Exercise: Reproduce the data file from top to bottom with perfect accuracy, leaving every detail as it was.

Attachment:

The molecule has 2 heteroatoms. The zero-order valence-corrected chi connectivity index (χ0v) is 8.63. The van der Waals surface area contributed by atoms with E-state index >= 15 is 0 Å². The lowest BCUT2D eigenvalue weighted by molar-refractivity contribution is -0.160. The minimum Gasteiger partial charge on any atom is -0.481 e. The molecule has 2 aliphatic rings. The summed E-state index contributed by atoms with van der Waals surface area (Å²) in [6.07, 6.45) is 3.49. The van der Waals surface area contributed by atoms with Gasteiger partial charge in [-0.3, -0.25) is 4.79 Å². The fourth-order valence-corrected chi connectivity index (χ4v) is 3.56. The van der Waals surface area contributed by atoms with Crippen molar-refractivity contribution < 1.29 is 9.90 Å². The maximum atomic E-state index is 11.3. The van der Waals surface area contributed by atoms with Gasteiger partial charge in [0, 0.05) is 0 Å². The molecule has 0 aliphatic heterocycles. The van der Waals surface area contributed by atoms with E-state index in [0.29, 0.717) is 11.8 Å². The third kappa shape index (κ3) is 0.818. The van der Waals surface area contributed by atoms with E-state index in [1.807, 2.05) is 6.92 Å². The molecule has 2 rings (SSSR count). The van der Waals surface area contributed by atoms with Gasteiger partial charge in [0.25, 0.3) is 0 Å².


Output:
The molecule has 2 heteroatoms. The zero-order valence-corrected chi connectivity index (χ0v) is 8.63. The van der Waals surface area contributed by atoms with E-state index >= 15 is 0 Å². The lowest BCUT2D eigenvalue weighted by molar-refractivity contribution is -0.160. The minimum Gasteiger partial charge on any atom is -0.481 e. The molecule has 2 aliphatic rings. The summed E-state index contributed by atoms with van der Waals surface area (Å²) in [6.07, 6.45) is 3.49. The van der Waals surface area contributed by atoms with Gasteiger partial charge in [-0.3, -0.25) is 4.79 Å². The fourth-order valence-corrected chi connectivity index (χ4v) is 3.56. The van der Waals surface area contributed by atoms with Crippen molar-refractivity contribution < 1.29 is 9.90 Å². The maximum atomic E-state index is 11.3. The van der Waals surface area contributed by atoms with Gasteiger partial charge in [0, 0.05) is 0 Å². The molecule has 0 aliphatic heterocycles. The van der Waals surface area contributed by atoms with E-state index in [0.29, 0.717) is 11.8 Å². The third kappa shape index (κ3) is 0.818. The van der Waals surface area contributed by atoms with E-state index in [1.807, 2.05) is 6.92 Å². The molecule has 2 rings (SSSR count). The van der Waals surface area contributed by atoms with Gasteiger partial charge in [0.25, 0.3) is 0 Å².